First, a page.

Exodus VIII: Off the Cloth
March 25 through May 4, 2022
By ANTHONY HADEN-GUEST, April 2022
A dummy draped with an expanse of clothing material put together from woven fishnet and studded with small, seductively glimmery spent bullets caught my eye. Created by Qinza Najm, a Pakistani-born American artist and titled #NoHonorInKilling it was at Off the Cloth, the show of woman’s work which is inaugurating the WhiteBox’s new space at 9 Avenue B. Their fourth space, this. Juan Puntes opened the first WhiteBox in the Starrett Lehigh building at 611 West 26th in September 1998, when there were only a handful of galleries in Chelsea. “We were the first alternative space there,” Puntes says. “We had 7000 square feet on the 14th floor”.
Puntes’ opening show there offered work from other alternative spaces in New York and was followed by one which presented two artists from the blood and guts spilling foursome, Vienna Aktionismus, Herman Nitsch, who died just a week ago, and Gunter Brus. Over the next few years presenting strong artists who were temporarily in the shadows, would be a consistent program. “After them we did Carolee Schneemann and Michael Snow,” Puntes says.
The second WhiteBox was in an underground space at 525 West 26th, and it opened with a show that featured Lawrence Weiner, Barry le Va and William Anastasi. The third was on Broome, where they remained for ten years and the fourth was at 213 East 121st in East Harlem. It was on Broome that Puntes put on a show called Exodus. “It began during the presidency of Donald Trump,” he says “The idea was to celebrate the immigration of artists into New York. We did fifty-five artists from Japan.” Exodus 2 was in East Harlem. “We did Chinese artists, who had been emigres in New York,” he says. “Like Ai WeiWei, Xu Bing and Zhang Hongtu.” And Last Banquet, Zhang Hongtu’s painting, based on the Leonardo da Vinci mural, The Last Supper, centering Chairman Mao, featured in a WhiteBox show commemorating the Tiananmen Square twenty-five years before.
So to Avenue B. “This is the fifth iteration of WhiteBox and the final one,” Puntes says. “We have an 11 year lease." Off the Cloth, which was curated by Puntes and Karen Cordero Reiman, a New York-born, Mexico-based art historian, is a show of thirteen artists. It has the militant edge of most White Box art actions, the edge here militant feminist art practices, and interestingly the show does not recoil from Woman Artist stereotypes, but gleefully embraces them and turns them to advantage, beginning with the in your face fact that each of the artists has made use of textiles, whether as an art material, a political reference point or both.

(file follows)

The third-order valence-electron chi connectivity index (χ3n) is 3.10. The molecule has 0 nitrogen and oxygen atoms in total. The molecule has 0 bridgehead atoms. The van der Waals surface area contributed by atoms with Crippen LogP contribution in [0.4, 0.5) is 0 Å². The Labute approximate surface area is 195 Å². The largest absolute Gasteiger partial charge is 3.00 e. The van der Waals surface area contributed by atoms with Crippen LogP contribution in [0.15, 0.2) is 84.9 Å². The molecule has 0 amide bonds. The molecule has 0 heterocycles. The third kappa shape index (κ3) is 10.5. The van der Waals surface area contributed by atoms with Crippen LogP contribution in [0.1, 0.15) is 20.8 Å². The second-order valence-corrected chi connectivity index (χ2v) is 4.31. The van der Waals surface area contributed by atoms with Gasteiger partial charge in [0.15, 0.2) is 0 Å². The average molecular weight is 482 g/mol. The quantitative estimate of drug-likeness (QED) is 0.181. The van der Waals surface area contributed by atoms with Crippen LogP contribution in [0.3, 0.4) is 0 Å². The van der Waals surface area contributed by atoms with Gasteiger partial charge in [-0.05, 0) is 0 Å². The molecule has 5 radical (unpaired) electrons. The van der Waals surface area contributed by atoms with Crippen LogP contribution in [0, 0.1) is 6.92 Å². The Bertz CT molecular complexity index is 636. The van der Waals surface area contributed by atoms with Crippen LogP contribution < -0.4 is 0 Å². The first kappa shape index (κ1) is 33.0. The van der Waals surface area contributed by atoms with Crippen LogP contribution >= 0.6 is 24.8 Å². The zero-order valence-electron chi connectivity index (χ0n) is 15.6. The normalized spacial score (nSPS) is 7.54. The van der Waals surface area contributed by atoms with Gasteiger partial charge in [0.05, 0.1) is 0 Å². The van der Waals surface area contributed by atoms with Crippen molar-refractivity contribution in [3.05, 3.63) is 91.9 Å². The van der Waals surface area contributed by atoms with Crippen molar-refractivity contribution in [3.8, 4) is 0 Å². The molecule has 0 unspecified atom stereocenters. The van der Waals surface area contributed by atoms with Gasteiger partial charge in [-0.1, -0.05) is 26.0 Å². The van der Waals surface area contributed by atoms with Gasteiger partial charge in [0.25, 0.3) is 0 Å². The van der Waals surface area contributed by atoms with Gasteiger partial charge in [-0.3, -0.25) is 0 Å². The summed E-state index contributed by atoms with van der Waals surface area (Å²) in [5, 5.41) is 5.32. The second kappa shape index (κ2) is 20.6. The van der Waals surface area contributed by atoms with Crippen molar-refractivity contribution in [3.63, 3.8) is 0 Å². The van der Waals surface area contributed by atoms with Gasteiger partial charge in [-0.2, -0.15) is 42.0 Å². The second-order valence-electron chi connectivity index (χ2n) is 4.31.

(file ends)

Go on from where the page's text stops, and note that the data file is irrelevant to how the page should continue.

This also makes Off the Cloth rather a timely show, because making a circuit of the New York art fairs last year a resurgence of craft – no doubt, I think, impelled by the ubiquitous excesses of retro-radical abstraction - could not be missed and craft is central at WhiteBox. Or crafts rather. Yohanna M. Roa, a Colombian New Yorker, cooked a meal during her installation and performance piece The Big Tortilla of Green Time. In the video, G*psies Picnic: The Feast of Those Gone, we see Jodie Lyn-Kee-Chow, a Jamaica-born New Yorker, performing in a dress she put together from store-bought gingham tablecloths, with a basket of fruit on her head. A WhiteHot statement includes the info that the eatables will wind up on her table. In her piece The Road Less Traveled Sandra Eula Lee, a Korean New Yorker, had embedded grapefruit-sized boat compasses onto the toes of her shiny shoes, a move that would surely have been approved by the humor-loving Marcel Duchamp. WM
Anthony Haden-Guest (born 2 February 1937) is a British writer, reporter, cartoonist, art critic, poet, and socialite who lives in New York City and London. He is a frequent contributor to major magazines and has had several books published including TRUE COLORS: The Real Life of the Art World and The Last Party, Studio 54, Disco and the Culture of the Night.
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